- Keep Wakeup Time Calm and Positive. Even if you are running late, resist the temptation to wake the kids up with a “get up, get up, we’re late!” The way you wake them can set the tone for the rest of their day. And if you are too rushed and frazzled, it will often backfire and the kids will go even slower. Or have a complete meltdown and make you late anyway. Each of your kids may be different in the way they wake up. Some might pop right up ready to go, others may need a few minutes before they roll out of bed. Some may want to be woken up with a kiss or a soft rub on their back, others with a song or soft music. Take the time to figure out what each kid needs and act accordingly. If one kid needs a few minutes, wake her up first, then go wake the others, then come back to her and help make sure she’s getting out of bed. Whatever you do, the key is to keep wakeups positive and calm. Really, those are good mantra words for the whole morning routine—keep your attitude and tone positive and calm.
- Make a Morning Routine Chart. The sooner we can help our kids be independent enough to get ready themselves, the better it will be for them in the long run. We aren’t raising kids, we’re raising adults. For younger kids, you can use pictures instead of words, but make a checklist for all the things they need to do each morning: shower, brush teeth, brush hair, get dressed (for some kids you might want to add change socks and underwear!), put dirty clothes in the hamper, eat breakfast, put on shoes, get backpack, etc. You could even have the checklist laminated and let them use a dry erase marker to actually check each item off as they go. Once they do this for a while, they won’t need the chart anymore.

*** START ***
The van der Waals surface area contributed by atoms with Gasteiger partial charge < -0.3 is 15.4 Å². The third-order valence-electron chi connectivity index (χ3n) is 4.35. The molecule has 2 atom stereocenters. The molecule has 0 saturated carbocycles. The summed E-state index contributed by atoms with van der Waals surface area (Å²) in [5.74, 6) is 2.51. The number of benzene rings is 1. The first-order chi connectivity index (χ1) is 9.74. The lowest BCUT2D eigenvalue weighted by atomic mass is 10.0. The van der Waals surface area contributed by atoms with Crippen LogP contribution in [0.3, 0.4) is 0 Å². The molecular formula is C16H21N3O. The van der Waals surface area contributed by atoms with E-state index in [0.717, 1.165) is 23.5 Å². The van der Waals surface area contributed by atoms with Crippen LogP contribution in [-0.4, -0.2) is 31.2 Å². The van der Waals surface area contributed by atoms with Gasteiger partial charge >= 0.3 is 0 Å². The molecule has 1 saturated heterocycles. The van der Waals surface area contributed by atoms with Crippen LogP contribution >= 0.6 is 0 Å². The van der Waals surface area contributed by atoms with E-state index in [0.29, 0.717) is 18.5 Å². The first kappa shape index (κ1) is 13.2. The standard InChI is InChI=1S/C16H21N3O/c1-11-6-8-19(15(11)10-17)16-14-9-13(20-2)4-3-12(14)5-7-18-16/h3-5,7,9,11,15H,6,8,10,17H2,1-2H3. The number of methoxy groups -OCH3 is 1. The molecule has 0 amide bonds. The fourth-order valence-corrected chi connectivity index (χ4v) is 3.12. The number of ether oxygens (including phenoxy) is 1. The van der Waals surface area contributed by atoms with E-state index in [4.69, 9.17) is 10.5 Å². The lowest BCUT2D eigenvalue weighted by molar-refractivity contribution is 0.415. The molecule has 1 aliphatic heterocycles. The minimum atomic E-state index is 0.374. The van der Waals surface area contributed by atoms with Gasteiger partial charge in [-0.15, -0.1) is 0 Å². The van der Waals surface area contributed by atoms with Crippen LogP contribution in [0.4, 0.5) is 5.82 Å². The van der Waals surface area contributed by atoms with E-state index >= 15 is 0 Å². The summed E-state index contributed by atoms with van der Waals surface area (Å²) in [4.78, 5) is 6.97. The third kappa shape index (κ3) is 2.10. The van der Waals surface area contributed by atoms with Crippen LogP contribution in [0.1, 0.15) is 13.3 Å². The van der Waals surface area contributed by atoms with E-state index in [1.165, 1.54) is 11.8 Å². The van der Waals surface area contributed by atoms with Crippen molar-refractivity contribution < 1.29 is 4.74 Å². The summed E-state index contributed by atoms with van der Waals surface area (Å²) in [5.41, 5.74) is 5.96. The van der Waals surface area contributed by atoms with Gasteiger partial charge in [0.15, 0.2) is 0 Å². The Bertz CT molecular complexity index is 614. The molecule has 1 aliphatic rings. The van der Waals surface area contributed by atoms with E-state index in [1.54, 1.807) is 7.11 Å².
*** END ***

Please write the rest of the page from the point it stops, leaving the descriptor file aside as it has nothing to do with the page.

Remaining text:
- Set Multiple Alarms. Maybe this is just me, but I tend to lose track of time in the mornings. If I don’t pay attention, even if we’ve had a calm morning so far, all of the sudden I look at the clock and think, “oh, man! We were supposed to leave three minutes ago!” and then the “hurry up, hurry up, hurry up” starts all over again. So I have an alarm set for when I get up, then another one for when my son has to take his medicine, and another one as a five minute warning for when we need to leave.
- Pray. (Also Multiple Times). Just like I set multiple alarms, I pray multiple times in the morning. When I first get up, before I wake the kids, asking God to keep my words and tone calm and positive. Asking Him to help me not to be rushed or frazzled. Asking Him to fill me with His supernatural peace and joy in the mornings because I know I don’t come by that naturally. We pray over breakfast. I quietly whisper prayers to calm myself when I feel that frazzle or frustration coming on. Then we pray aloud together when we pull into the drop-off line at school. For the kids to have a good day, learn a lot, listen to their teachers, and look out for anyone who is sad or hurting and show them kindness. We may pray for a teacher whose child has been sick or a bully in their class to feel loved. No matter what kind of morning we had, whether I did everything right or lost my cool, that prayer re-centers them and gets their day started on the right foot.
When I actually follow all of these tips, I don’t find myself saying, “hurry up, hurry up, let’s go.” I don’t feel the stress and the rush. I have the time and the mindset to notice the sweet little things they say and do in the morning instead of having all my thoughts focused on racing the clock. It is possible to find a morning routine that works, it just takes a little bit of planning ahead and a whole lot of prayer.